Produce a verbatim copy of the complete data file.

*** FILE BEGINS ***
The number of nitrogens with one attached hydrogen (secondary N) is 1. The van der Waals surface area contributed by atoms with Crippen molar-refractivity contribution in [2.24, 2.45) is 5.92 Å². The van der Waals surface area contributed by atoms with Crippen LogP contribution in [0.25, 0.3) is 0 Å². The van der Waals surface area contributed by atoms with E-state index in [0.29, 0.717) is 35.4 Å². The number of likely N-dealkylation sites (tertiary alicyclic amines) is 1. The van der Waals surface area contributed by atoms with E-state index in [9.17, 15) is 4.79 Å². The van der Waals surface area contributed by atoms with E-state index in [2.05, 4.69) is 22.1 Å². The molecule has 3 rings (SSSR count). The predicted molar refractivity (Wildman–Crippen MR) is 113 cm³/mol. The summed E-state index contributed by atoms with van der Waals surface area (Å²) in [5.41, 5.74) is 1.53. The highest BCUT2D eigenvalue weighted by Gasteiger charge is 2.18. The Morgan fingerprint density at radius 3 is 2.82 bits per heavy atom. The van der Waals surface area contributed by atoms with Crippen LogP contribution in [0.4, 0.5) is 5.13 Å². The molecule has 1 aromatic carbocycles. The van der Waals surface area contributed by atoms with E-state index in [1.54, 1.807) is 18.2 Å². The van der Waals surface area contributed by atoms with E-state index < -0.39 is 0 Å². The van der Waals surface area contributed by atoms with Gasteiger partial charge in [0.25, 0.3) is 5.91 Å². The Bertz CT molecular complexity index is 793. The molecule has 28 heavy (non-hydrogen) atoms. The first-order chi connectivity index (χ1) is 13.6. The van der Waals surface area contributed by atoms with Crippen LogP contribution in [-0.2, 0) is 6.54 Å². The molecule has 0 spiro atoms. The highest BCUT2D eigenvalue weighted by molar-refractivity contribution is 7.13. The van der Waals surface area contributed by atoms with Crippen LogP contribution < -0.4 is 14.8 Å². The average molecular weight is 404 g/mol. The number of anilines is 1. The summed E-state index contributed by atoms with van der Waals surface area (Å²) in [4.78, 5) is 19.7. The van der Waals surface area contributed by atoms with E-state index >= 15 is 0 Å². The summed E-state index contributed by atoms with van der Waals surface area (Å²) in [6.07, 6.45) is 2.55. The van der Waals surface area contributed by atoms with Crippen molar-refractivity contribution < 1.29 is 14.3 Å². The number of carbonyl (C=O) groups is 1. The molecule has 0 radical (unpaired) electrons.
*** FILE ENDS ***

The number of nitrogens with one attached hydrogen (secondary N) is 1. The van der Waals surface area contributed by atoms with Crippen molar-refractivity contribution in [2.24, 2.45) is 5.92 Å². The van der Waals surface area contributed by atoms with Crippen LogP contribution in [0.25, 0.3) is 0 Å². The van der Waals surface area contributed by atoms with E-state index in [0.29, 0.717) is 35.4 Å². The number of likely N-dealkylation sites (tertiary alicyclic amines) is 1. The van der Waals surface area contributed by atoms with E-state index in [9.17, 15) is 4.79 Å². The van der Waals surface area contributed by atoms with E-state index in [2.05, 4.69) is 22.1 Å². The molecule has 3 rings (SSSR count). The predicted molar refractivity (Wildman–Crippen MR) is 113 cm³/mol. The summed E-state index contributed by atoms with van der Waals surface area (Å²) in [5.41, 5.74) is 1.53. The highest BCUT2D eigenvalue weighted by Gasteiger charge is 2.18. The Morgan fingerprint density at radius 3 is 2.82 bits per heavy atom. The van der Waals surface area contributed by atoms with Crippen LogP contribution in [0.4, 0.5) is 5.13 Å². The molecule has 1 aromatic carbocycles. The van der Waals surface area contributed by atoms with E-state index in [1.54, 1.807) is 18.2 Å². The van der Waals surface area contributed by atoms with E-state index < -0.39 is 0 Å². The van der Waals surface area contributed by atoms with Gasteiger partial charge in [0.25, 0.3) is 5.91 Å². The Bertz CT molecular complexity index is 793. The molecule has 28 heavy (non-hydrogen) atoms. The first-order chi connectivity index (χ1) is 13.6. The van der Waals surface area contributed by atoms with Crippen LogP contribution in [-0.2, 0) is 6.54 Å². The molecule has 0 spiro atoms. The highest BCUT2D eigenvalue weighted by molar-refractivity contribution is 7.13. The van der Waals surface area contributed by atoms with Crippen LogP contribution < -0.4 is 14.8 Å². The average molecular weight is 404 g/mol. The number of anilines is 1. The summed E-state index contributed by atoms with van der Waals surface area (Å²) in [4.78, 5) is 19.7. The van der Waals surface area contributed by atoms with E-state index >= 15 is 0 Å². The summed E-state index contributed by atoms with van der Waals surface area (Å²) in [6.07, 6.45) is 2.55. The van der Waals surface area contributed by atoms with Crippen molar-refractivity contribution < 1.29 is 14.3 Å². The number of carbonyl (C=O) groups is 1. The molecule has 0 radical (unpaired) electrons.